The Water's Edge
|Maike Nicolai||November 17th 2013|
Helmholtz-Zentrum Ozeanforschung Kiel
Exposed to simulated ocean acidification, the larvae work hard to maintain the high stomach pH values. “The energetic demands to maintain the stomach pH increase’, says Dr. Marian Hu, co-first author of the study. Using antibody staining techniques, Hu discovered a high concentration of pH regulatory cells that cover the inner surface of the stomach. Such cells typically consume a lot of energy. Culturing experiments and feeding trials revealed that in order to compensate for the decreased efficiency of digestion, the larvae feed more.
“While earlier studies mainly focused on understanding calcification under acidified conditions, other vital processes, such as digestion and gastric pH regulation, were neglected”, says Meike Stumpp. “We can now demonstrate that they deserve much more attention.” “All living processes are run or controlled by enzymes. They are the key in understanding the functions and reactions of organisms, and finally ecosystems, in a changing world”, AWI-scientist Dr. Reinhard Saborowski adds.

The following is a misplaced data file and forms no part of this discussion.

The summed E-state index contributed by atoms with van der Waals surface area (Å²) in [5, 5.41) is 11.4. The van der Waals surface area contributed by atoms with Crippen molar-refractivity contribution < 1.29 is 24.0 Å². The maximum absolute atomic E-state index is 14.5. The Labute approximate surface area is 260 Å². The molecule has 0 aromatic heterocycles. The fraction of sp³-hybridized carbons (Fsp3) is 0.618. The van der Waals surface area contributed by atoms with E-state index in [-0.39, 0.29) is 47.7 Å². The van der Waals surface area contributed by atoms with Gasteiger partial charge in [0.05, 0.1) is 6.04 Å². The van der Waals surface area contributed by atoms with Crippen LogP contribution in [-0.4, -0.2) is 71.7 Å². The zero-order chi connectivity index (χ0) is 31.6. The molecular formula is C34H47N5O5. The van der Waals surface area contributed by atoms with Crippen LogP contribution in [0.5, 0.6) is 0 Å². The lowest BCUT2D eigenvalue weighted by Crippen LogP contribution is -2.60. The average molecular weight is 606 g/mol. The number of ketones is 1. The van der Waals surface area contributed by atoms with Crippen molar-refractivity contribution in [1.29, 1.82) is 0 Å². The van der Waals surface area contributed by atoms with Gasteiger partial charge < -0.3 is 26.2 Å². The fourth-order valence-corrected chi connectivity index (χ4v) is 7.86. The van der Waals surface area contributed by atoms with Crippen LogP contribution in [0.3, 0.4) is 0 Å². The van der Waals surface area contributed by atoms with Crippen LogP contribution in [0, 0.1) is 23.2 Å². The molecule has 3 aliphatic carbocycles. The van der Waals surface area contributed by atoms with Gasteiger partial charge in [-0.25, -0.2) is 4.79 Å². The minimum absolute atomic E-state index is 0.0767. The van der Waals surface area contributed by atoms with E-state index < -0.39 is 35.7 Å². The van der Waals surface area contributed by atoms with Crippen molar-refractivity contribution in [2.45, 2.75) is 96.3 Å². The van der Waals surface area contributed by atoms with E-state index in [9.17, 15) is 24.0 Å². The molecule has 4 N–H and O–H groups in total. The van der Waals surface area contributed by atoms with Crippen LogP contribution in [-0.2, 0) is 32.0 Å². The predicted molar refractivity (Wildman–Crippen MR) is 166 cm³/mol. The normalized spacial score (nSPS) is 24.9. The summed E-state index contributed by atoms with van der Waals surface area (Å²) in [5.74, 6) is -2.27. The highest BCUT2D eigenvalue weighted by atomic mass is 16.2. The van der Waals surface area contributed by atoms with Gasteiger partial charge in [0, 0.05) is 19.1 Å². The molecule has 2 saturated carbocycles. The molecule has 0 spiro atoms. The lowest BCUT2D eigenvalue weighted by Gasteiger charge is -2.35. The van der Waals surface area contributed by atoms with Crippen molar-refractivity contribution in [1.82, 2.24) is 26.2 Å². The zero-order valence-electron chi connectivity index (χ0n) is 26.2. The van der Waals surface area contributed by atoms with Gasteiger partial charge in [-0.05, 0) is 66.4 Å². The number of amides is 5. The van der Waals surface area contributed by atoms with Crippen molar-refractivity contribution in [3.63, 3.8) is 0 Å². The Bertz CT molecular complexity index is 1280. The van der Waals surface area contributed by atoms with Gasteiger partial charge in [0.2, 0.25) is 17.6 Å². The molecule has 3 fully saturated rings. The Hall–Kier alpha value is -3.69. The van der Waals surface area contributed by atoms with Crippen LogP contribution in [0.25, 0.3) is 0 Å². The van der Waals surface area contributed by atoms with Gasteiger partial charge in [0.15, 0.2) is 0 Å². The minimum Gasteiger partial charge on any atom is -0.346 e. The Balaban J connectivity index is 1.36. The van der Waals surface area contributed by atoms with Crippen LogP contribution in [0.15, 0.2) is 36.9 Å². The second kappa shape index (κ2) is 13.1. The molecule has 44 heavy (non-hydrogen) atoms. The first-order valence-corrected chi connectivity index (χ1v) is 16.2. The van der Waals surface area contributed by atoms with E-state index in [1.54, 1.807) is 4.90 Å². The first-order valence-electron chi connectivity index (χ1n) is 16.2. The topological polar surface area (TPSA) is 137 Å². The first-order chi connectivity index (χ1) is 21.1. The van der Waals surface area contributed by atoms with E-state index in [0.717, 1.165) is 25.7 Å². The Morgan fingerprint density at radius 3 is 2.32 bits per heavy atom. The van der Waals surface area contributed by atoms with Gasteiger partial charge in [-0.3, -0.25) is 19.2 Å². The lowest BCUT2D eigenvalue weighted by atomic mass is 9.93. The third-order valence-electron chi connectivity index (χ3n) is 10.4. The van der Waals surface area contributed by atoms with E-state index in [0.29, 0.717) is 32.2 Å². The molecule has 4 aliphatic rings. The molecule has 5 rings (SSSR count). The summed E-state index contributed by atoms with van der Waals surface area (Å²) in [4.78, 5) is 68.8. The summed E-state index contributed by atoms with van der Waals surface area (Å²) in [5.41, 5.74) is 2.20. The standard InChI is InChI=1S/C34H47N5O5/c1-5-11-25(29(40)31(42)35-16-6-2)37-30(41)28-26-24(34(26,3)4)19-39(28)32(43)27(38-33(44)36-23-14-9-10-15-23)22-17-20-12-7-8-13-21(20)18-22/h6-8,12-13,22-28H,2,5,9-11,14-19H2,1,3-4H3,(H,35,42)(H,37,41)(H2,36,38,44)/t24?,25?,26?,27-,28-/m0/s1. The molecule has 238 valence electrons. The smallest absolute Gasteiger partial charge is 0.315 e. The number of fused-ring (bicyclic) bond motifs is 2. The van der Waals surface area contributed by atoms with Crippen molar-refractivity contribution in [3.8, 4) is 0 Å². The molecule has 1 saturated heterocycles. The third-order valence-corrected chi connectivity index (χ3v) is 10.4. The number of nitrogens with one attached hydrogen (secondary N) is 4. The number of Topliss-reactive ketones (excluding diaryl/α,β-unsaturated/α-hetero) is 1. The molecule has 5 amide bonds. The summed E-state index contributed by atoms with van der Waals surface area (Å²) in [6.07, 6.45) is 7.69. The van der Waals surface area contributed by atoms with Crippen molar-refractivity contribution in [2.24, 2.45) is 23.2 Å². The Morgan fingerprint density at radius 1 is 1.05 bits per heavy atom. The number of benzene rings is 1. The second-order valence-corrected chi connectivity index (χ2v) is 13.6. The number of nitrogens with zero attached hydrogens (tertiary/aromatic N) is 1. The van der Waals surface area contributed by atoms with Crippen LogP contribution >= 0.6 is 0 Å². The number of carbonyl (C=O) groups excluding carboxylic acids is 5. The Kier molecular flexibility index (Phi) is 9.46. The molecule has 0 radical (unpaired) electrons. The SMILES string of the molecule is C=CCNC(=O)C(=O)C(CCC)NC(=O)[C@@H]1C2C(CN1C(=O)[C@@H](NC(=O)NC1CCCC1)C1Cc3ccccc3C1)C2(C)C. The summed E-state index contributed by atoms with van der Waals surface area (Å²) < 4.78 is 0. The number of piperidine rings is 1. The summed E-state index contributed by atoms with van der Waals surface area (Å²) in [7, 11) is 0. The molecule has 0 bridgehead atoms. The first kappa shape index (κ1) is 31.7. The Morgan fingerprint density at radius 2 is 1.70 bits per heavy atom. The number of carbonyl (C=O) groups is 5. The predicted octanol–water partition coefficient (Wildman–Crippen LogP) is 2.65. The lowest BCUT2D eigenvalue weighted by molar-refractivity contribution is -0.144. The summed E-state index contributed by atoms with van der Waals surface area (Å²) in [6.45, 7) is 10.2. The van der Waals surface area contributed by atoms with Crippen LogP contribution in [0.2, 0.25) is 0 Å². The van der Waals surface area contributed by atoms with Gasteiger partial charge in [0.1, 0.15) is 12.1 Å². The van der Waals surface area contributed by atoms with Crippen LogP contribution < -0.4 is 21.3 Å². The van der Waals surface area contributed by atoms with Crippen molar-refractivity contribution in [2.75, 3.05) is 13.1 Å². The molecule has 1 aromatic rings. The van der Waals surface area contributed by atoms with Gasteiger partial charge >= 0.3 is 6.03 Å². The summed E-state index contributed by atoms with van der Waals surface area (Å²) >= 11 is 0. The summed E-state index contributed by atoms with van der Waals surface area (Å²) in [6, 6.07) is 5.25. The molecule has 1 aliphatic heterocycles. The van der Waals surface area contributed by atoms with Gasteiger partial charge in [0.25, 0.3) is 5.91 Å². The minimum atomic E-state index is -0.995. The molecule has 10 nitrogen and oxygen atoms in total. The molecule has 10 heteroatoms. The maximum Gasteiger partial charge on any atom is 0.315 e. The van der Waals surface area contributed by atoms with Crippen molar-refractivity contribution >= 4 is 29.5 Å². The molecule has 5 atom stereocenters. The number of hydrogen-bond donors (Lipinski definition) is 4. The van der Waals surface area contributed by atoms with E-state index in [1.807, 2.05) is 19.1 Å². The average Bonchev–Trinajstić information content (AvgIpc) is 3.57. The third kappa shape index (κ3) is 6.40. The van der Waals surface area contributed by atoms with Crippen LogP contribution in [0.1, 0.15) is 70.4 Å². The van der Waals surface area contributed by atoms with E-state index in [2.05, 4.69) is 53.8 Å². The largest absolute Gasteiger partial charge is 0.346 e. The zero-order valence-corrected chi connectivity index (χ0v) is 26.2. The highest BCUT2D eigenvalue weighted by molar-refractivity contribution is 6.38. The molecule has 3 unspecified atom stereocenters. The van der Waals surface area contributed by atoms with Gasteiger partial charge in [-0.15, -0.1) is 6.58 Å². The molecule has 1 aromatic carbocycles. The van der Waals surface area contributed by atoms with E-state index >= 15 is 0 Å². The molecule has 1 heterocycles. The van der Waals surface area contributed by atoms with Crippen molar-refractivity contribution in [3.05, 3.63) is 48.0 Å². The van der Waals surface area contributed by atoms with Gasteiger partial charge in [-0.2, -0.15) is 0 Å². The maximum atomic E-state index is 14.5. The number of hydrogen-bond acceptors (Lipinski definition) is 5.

“If the organisms are unable to compensate for extra costs caused by ocean acidification, by eating more, they suffer negative consequences in the form of reduced growth and fertility and in extreme cases death”, Dr. Sam Dupont points out. The researcher from the University of Gothenburg is senior author of the study.
The researchers in Germany and Sweden have spent several years developing their techniques. “Studying digestion in larvae is not easy since they are only about a fifth of a millimeter in length”, Dupont admits. „But now we are able to analyze this important process and get an impression of how sea urchin larvae might react to future living conditions.“